The NEPF aims to replace the UGC and transfer the responsibility of funding universities to the respective provinces, posing a significant threat to university autonomy. If provincial bodies gain the authority to fund universities while heavily relying on central government funding, we can expect increased corruption and deficiencies. Local politicians are likely to prioritize regional sentiments, casting doubt on whether university matters will receive adequate attention. Additionally, there is no assurance that all universities will receive equitable treatment, as their affiliations with different provinces may lead to disparities.

It was not long ago that there was a media report of a politician sending a letter to the top authority of a university, advocating for the recruitment of a specific individual as a lecturer. If this is happening even when universities are buffered by the UGC from direct political interference, the situation could worsen if they fall under the oversight of the proposed autonomous Provincial Educational Board. There is no doubt that this board would be influenced by provincial political dynamics. Imagine a scenario where the provincial chief minister appoints the Vice Chancellor of the “Provincial University.” In this scenario, provincial politicians might view universities as potential employment hubs for their constituents.

It is no secret that there is an infamous demand for the further division of existing provinces along ethnic lines in this country. In this context, if ethnicity-focused groups see universities as instruments for promoting ethnic and religious interests rather than fostering a cohesive national identity, the country will lose its ability to create a unified national ethos. It is inevitable that universities will become victims of regional and ethnic political maneuvering.

Why are the framers of the NEPF persisting in this unconstitutional and disreputable endeavor? Why haven’t they opted to pursue amendments to the Constitution for their intended devolution through proper channels? Perhaps they are leveraging this for future constitutional amendments when the political climate is favorable to such endeavors. The public is strongly urged to remain vigilant regarding potential future constitutional changes, as the irreversible damage they may cause has been well documented.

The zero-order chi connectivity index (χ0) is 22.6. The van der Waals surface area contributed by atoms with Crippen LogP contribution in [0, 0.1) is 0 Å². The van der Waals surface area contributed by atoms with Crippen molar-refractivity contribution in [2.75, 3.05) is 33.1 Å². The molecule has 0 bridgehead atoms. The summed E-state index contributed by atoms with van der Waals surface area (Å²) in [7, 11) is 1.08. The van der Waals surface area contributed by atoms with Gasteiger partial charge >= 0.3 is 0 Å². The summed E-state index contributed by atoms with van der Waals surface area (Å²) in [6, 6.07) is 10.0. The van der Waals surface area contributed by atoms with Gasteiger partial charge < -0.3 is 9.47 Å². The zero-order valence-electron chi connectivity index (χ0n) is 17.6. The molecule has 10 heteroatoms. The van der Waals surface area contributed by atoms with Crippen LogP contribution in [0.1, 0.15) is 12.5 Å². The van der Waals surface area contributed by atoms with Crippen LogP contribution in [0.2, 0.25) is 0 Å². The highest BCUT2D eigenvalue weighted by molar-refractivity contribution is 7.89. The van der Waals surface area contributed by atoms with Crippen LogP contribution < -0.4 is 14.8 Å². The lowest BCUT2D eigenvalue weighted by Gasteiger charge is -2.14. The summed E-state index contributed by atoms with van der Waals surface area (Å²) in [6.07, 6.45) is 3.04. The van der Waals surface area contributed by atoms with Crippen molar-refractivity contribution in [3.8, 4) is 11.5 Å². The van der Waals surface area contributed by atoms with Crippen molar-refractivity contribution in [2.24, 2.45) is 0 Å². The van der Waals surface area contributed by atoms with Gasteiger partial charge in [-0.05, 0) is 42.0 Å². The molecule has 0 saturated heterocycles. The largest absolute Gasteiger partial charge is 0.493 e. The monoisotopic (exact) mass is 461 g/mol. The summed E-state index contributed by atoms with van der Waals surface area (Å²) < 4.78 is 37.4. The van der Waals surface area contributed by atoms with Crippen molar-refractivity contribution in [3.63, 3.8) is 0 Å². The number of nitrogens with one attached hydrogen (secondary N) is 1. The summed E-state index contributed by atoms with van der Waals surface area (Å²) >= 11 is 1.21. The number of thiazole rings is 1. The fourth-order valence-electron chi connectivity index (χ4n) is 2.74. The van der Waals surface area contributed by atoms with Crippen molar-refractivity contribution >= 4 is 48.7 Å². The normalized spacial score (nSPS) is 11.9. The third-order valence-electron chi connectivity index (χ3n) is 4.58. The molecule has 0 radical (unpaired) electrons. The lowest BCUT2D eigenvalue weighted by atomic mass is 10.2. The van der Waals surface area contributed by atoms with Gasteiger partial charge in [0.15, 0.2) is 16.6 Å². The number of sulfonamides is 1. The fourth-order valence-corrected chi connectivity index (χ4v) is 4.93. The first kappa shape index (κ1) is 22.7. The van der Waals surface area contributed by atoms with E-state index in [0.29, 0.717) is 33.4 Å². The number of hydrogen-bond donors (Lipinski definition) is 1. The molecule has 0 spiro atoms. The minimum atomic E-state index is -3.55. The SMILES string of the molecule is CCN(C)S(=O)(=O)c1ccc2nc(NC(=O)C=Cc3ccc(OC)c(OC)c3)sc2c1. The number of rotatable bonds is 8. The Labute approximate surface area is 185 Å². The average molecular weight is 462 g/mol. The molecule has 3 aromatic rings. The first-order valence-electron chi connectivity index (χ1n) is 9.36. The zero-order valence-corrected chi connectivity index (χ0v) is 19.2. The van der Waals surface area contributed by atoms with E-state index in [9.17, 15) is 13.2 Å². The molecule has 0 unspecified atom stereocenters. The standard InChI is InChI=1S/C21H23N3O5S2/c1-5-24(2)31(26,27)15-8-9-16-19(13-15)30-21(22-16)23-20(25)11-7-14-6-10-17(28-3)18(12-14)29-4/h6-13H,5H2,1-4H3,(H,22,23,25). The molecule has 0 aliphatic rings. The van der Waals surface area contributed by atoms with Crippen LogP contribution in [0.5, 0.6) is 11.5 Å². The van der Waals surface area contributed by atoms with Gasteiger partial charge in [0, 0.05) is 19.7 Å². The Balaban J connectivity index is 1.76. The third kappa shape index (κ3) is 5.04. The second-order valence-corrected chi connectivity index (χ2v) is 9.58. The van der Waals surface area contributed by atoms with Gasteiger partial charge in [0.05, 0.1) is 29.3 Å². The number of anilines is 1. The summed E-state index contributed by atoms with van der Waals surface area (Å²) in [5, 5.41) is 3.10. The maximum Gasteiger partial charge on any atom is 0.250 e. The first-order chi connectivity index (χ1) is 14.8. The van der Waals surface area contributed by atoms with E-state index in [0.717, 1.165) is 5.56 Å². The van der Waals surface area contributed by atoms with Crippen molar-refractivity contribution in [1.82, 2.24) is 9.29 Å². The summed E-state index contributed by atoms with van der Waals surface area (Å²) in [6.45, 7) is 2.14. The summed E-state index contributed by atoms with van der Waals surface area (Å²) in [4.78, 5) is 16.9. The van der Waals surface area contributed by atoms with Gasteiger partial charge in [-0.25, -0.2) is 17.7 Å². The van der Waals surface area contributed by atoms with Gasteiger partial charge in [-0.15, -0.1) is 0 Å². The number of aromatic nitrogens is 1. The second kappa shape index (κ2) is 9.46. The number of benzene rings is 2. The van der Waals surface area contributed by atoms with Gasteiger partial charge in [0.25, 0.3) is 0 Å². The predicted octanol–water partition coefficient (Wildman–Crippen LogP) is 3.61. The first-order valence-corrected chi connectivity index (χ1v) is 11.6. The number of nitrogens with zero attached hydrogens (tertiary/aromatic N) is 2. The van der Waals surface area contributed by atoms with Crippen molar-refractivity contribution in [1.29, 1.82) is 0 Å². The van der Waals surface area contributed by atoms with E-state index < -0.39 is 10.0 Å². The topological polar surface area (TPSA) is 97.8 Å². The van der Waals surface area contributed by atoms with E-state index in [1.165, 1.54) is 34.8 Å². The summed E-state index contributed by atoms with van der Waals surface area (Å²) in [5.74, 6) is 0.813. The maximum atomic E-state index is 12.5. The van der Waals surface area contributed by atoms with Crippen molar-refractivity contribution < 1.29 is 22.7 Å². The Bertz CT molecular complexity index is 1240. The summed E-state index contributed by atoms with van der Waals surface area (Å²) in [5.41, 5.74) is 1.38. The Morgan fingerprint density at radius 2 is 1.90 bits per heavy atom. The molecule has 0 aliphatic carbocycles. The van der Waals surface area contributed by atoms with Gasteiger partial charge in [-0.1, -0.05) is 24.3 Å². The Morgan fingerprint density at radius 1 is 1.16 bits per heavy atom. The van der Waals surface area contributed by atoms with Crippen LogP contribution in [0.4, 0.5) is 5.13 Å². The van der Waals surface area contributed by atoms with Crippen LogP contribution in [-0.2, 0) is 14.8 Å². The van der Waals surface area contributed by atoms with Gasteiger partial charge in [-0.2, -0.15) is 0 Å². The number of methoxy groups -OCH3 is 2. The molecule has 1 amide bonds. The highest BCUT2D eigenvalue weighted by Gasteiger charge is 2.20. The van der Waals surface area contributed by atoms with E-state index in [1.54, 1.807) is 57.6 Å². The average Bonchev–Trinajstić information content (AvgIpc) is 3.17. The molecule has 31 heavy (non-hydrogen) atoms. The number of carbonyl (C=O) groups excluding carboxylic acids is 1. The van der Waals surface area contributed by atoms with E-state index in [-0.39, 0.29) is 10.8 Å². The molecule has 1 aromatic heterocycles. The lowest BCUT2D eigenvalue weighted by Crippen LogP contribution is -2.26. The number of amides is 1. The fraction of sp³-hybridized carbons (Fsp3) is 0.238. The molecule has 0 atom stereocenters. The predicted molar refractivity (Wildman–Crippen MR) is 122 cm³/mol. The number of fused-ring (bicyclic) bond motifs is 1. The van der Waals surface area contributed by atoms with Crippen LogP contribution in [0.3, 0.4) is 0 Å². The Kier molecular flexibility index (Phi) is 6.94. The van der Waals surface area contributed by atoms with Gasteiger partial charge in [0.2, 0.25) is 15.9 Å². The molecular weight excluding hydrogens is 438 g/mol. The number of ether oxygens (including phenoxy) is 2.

It is important to note that Sri Lanka, unlike India, does not accept provincial autonomy in principle due to the unitary status. If there is a need to delegate certain powers, be it legislative, administrative, or financial, it must be rationally justified keeping the supremacy of the Parliament. In this context, I’d like to pose a fundamental question: What is the rationale for provincializing universities? Put differently, do specific provincial needs and conditions warrant such a recommendation in the Sri Lankan context? Is there a need for distinct higher educational programs tailored to cater to unique requirements in provinces? If it is posed more concretely, do provinces have unique industrial and manufacturing activities that demand tailored engineering and managerial degree programs specific to the province for example? To the best of our knowledge, no one has been able to demonstrate such distinct requirements. Authorities need to remember that the rationale for devolving power should stem from logical arguments rather than merely pleasing certain groups for future political gains.

As a final note, the people are strongly urged to unite in opposition to this unconstitutional and destructive attempt by the NEPF, which sets a dangerous precedent by surpassing the provisions outlined in the Sri Lankan Constitution. Failure to do so would establish a precedent of devolving power without amending the Constitution, but rather through policy manipulation.

*The writer is a senior Lecturer in the Engineering faculty at the university of Moratuwa

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Latest comments

  • 4

    Tamil people want an educational system which is globally acceptable, while Sinhala people are satisfied with the current state. For example in the field of engineering, Tamils want an institution like IIT rather than the backward engineering faculties in Srilanka. In the field of administration, they would like to emulate MIT. These are not possible under the present unitary constitution. So stop bickering about and allow Tamils to take progressive step to compete in the international arena.

  • 1

    Nalaka Samaraweera is genuinely interested in a seamless administration of higher education, in the country. Would those who matter care to pay reverence.